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Wednesday, August 19, 2009

Fantasy is Colonial, Modern Science Fiction is Postcolonial?

Examining trends in genre fiction is an impossible task. Fantasy and science fiction are constantly moving, the latter more so than the former, and yet I have been noticing something within both genres (a shifting theme for the latter, and a staple for the former) that I want to examine and understand. Readers are welcome to challenge me on this, and in fact I hope you do, because I have not been reading in these genres as long as some of you have, and you may, as a result, see trends and themes differently.

One tendency I have seen in fantasy is that of the building or collapsing of empires/nations/peoples via a colonialist or imperialist method. Recent examples include The House of the Stag by Kage Baker and even Karen Miller’s The Innocent Mage/The Awakened Mage duology, along with a great many epic fantasy series, in which invasions of empires play a prominent role. Villians, thus, tend to be imperialist in nature, interested in one of two things: 1) the subjugation or destruction of a people, and 2) the acquirement of new properties (i.e. land) for an existing or emerging empire. Looking back brings us to The Lord of the Rings, which contains an example of a colonialist extermination/enslavement that ultimately fails, except insomuch as the Hobbits are concerned, since they are not only colonized by the forces of Mordor (or, more specifically, Saruman’s forces, if memory serves me), but also subjugated as a people.

Science fiction, however, has a shifting agenda. Its early and middle-aged works focused heavily, as I have described before, on imperialist or colonial issues, particularly in relation to galactic empires. Some newer works have done much the same, such as Old Man’s War by John Scalzi and a handful of other authors doing what might be called “tribute” works, though no offense is meant by that term. But recent developments seem to point to a more postcolonial approach. By that, I mean that the story deals more with the after effects of a cultural rupture in which the colonist, whoever that might be, has either ceded control to the indigenous body, or collapsed its colonialist structure and turned into something less concerned with matters of empire and more concerned with what you might call “traditional governing.” So, the colonized may not longer be colonized because the colonizer is no longer there, or because power has shifted, for whatever reason, so that the colonialist structure no longer exists (though the latter is, for all intensive purposes, a rarity even in our world). The best example I can think of this occurring is in Tobias S. Buckell’s novel Sly Mongoose, which, while not always directly focused on the fallen empire, manages to offer a science fiction view of the end of empires and what the colonized goes through to survive or re-establish control. There’s a certain brutality to it, because Buckell’s novel is not set in a world that is distant from its colonial past. Other novels, I’m sure, exist, though I have to admit that I am blanking on them at this time.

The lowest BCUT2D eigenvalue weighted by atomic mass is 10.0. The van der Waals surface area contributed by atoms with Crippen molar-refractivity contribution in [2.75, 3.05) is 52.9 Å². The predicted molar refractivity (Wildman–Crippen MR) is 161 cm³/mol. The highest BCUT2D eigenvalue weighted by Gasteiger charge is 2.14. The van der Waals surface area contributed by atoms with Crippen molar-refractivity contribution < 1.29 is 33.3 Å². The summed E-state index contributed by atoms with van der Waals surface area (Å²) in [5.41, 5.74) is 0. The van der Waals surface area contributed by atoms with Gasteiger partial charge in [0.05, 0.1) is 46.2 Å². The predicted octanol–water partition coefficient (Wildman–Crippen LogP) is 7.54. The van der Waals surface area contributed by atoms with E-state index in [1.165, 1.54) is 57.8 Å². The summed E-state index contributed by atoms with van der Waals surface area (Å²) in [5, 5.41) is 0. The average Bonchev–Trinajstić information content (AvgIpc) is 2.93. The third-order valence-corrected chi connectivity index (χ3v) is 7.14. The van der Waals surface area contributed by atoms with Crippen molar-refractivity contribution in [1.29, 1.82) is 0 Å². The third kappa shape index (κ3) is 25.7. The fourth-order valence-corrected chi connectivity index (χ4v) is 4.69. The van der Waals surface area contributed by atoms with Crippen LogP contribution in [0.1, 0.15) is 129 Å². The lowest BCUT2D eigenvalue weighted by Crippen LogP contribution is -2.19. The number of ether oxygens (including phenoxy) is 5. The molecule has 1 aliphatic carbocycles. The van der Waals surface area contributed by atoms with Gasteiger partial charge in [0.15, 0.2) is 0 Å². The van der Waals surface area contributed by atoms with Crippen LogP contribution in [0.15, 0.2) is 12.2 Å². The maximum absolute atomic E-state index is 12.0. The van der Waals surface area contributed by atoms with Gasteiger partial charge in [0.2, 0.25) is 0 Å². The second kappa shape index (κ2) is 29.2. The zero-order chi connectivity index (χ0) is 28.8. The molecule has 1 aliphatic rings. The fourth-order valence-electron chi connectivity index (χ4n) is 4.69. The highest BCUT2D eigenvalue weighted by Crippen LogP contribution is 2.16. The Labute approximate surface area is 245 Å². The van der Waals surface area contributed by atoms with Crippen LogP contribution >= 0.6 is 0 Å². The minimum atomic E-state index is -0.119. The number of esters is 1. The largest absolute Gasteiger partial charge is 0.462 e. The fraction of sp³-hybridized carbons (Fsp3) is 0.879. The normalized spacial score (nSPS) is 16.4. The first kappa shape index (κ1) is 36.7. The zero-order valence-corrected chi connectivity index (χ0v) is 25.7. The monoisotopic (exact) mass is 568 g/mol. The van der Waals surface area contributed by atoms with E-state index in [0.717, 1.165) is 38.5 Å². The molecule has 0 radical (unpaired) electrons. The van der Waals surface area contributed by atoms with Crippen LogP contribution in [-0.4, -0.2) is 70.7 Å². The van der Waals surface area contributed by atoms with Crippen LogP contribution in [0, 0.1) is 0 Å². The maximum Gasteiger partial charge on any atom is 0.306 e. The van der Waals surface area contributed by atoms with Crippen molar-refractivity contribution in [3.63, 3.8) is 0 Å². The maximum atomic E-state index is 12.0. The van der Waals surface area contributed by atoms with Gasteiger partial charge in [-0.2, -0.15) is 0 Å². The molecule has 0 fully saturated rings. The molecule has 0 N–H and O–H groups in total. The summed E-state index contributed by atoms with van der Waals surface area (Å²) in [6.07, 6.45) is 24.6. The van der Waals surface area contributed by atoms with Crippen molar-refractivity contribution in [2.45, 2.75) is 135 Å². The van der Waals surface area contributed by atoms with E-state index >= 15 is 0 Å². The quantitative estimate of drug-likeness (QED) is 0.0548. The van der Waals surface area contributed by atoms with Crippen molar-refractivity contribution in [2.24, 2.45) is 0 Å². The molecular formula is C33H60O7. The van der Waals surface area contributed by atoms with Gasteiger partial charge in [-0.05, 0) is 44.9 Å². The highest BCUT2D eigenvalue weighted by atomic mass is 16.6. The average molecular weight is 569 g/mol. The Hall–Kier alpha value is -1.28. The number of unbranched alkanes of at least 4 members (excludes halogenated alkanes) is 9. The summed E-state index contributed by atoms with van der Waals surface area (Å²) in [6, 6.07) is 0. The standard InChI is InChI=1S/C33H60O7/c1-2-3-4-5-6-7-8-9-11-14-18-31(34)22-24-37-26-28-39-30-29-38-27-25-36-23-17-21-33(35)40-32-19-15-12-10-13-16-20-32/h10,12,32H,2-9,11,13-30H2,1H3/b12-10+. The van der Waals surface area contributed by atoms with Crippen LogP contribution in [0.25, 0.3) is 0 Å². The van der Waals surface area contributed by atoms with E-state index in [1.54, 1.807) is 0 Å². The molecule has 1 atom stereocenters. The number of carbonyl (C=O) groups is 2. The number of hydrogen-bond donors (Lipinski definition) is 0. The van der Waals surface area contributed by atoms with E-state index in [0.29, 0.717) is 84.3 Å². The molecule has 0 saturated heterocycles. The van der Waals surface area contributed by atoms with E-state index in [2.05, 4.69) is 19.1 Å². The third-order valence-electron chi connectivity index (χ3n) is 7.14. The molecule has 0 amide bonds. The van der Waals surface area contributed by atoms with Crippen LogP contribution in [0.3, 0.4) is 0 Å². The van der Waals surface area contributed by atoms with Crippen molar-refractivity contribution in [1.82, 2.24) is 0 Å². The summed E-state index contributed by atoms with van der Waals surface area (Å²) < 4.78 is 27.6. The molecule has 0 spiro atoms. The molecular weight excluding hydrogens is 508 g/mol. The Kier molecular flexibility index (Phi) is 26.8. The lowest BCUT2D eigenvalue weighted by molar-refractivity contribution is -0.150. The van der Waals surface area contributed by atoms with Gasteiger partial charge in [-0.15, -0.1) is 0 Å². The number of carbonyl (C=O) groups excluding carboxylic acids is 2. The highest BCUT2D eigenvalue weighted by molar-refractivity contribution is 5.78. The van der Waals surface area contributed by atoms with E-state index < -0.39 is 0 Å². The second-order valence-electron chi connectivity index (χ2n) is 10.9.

The point of this is that there seems to be a far more likelihood of postcolonialism existing within science fiction as a theme than there is for fantasy. Fantasy seems to be occupied with the act of colonizing, in some for of another, while science fiction seems to want to dismantle the colonial structure. It seems fitting that fantasy cannot imagine its postcolonial future, and that its cousin genre must do so. One reflects an imagined past, a medieval fantasy (outside of urban fantasy), while the other is almost always looking forward. The genres compliment one another, even if it was never meant for them to do so.